Is this a flashback? One faction of the 1960s psychedelic band Jefferson Airplane is again suing founding member Paul Kantner, alleging that he’s using the band’s name without permission.
Singer Grace Slick and Bill Thompson, former manager of the Jefferson Airplane and Jefferson Starship, filed the lawsuit Tuesday in federal court, charging that Kantner is violating both trademark rights and an $80,000 legal settlement he signed in 1985.
Kantner promised never to perform as Jefferson Starship or use the names “Jefferson” or “Airplane” without consent from Slick, majority shareholder in Jefferson Starship Inc., the lawsuit said.
Kantner, 66, has been performing for years under variations on the names. He started touring in 1991 as Paul Kantner’s Starship, while Mickey Thomas, another ex-Starship vocalist, has been touring under the name of Mickey Thomas’ Starship. Kantner’s and Airplane vocalist and co-founder Marty Balin’s use of the Airplane name in a 2000 concert tour brought another lawsuit and an injunction.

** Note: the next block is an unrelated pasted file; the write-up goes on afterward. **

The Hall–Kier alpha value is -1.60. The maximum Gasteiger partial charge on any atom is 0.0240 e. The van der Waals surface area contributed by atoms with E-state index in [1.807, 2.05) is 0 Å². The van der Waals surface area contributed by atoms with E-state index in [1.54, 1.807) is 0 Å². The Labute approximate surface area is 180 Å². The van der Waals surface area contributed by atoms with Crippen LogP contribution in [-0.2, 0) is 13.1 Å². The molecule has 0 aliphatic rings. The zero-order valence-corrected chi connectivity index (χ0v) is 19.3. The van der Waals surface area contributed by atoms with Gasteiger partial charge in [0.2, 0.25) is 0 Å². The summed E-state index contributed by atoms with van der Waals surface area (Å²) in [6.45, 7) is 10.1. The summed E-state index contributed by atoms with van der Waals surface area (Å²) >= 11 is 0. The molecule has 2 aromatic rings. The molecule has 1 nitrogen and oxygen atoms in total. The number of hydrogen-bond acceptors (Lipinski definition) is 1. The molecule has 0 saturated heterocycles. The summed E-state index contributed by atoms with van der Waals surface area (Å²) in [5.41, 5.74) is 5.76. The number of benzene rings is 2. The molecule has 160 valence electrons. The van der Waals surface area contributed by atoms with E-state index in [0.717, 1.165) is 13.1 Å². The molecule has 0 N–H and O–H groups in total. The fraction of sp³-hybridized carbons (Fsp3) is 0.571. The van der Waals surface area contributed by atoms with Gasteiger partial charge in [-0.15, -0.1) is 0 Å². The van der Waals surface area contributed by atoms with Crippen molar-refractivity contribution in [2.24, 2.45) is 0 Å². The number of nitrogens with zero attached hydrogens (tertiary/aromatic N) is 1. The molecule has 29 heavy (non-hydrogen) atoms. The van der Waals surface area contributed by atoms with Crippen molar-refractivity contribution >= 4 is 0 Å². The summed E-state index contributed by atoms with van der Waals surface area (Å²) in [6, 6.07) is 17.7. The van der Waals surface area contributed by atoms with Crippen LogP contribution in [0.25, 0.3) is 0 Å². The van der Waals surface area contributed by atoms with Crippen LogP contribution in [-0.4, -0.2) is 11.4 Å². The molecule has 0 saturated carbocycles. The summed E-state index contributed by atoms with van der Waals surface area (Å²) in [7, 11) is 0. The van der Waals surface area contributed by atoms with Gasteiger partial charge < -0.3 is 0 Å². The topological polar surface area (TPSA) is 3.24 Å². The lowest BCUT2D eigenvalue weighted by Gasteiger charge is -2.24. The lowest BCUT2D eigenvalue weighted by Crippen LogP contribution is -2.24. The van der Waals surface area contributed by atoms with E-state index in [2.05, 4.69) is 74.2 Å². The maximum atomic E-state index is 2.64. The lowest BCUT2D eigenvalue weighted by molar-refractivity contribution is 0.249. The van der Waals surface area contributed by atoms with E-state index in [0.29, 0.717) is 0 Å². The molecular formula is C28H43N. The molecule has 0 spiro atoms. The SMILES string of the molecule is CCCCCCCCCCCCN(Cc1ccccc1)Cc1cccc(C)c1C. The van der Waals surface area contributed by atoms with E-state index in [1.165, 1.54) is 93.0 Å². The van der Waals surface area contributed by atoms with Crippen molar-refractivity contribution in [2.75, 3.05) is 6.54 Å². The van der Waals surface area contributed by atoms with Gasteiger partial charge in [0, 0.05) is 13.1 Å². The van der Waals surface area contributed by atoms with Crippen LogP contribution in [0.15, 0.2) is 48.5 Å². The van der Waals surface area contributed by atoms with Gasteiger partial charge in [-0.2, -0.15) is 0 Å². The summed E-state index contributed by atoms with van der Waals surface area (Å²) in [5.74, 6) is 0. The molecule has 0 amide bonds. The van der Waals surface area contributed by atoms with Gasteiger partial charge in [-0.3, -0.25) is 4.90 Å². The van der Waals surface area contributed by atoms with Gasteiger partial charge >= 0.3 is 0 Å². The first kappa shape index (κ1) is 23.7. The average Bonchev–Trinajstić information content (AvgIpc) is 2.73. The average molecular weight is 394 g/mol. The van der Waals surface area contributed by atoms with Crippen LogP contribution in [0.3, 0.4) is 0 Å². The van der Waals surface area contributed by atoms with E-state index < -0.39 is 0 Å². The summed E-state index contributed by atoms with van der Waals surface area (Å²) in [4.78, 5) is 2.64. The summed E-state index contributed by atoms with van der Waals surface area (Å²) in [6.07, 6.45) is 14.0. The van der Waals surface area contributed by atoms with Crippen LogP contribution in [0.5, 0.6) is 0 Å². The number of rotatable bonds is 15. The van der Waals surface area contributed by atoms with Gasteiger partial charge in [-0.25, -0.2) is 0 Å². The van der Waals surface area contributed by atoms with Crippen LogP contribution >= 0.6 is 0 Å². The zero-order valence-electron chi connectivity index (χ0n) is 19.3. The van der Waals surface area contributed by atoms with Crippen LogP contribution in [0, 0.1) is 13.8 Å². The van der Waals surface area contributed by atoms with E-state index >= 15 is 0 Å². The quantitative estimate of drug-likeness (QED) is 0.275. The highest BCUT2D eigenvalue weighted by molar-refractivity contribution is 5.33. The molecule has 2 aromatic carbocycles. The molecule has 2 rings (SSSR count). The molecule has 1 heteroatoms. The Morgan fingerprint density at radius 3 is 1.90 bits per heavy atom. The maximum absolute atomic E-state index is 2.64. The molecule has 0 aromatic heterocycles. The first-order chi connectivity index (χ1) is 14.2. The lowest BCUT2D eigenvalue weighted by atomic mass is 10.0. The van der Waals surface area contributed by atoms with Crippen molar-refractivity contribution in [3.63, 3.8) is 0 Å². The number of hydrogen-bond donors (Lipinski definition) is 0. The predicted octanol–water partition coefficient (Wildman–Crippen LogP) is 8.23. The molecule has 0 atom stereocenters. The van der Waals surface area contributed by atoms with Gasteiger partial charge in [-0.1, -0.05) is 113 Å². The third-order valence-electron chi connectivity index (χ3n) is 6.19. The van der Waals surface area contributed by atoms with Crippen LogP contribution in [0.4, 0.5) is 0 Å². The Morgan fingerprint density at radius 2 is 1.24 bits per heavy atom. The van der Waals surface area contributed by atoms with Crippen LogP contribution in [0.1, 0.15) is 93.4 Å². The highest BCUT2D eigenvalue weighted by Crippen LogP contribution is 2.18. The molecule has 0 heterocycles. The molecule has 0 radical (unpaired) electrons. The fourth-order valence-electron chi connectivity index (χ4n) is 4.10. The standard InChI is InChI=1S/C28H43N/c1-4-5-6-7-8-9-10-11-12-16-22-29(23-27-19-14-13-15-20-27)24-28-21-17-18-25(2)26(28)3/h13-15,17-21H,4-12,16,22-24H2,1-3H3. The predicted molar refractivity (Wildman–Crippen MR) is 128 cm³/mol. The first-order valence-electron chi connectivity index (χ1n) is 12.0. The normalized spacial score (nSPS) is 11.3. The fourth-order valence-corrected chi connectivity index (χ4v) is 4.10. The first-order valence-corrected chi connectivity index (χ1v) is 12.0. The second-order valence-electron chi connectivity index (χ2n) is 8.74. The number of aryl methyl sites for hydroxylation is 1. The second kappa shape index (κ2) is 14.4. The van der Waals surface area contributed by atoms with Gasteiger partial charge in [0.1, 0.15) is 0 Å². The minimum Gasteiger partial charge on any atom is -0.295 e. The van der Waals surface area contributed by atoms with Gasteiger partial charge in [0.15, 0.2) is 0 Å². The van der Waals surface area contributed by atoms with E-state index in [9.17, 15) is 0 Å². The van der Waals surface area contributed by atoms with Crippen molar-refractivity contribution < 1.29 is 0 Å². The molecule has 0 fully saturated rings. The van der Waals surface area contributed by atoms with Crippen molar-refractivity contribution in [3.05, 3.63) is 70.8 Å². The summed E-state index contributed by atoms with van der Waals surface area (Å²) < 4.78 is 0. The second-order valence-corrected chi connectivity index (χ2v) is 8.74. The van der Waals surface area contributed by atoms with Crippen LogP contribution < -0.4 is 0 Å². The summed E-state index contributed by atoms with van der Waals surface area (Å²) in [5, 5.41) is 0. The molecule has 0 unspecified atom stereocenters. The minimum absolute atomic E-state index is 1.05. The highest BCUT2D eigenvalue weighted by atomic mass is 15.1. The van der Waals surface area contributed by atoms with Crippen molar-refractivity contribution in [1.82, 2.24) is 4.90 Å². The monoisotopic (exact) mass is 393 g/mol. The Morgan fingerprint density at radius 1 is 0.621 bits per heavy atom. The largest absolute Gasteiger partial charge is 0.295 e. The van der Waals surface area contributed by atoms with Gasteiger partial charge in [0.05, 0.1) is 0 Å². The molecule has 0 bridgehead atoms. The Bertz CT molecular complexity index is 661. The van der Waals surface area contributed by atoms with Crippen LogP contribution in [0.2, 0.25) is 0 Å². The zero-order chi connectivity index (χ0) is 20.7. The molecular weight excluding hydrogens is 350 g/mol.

Asked why Kantner hadn’t been sued before now for his appearances under the Starship banner, Thompson said: “Playing small fairs didn’t irritate us so much.”
Kantner crossed the line by making a deal to let Microsoft Corp. use the Starship name to promote a new computer operating system, Thompson said. He said publicity for the concerts associated with the promotion included a poster with a photograph of Slick.
Kantner said he hadn’t sold the Starship name, but let Microsoft use it in promotions for four free concerts, for which the band was paid $100,000.
Slick, reached at her Malibu home, laughed and said she wouldn’t discuss the case.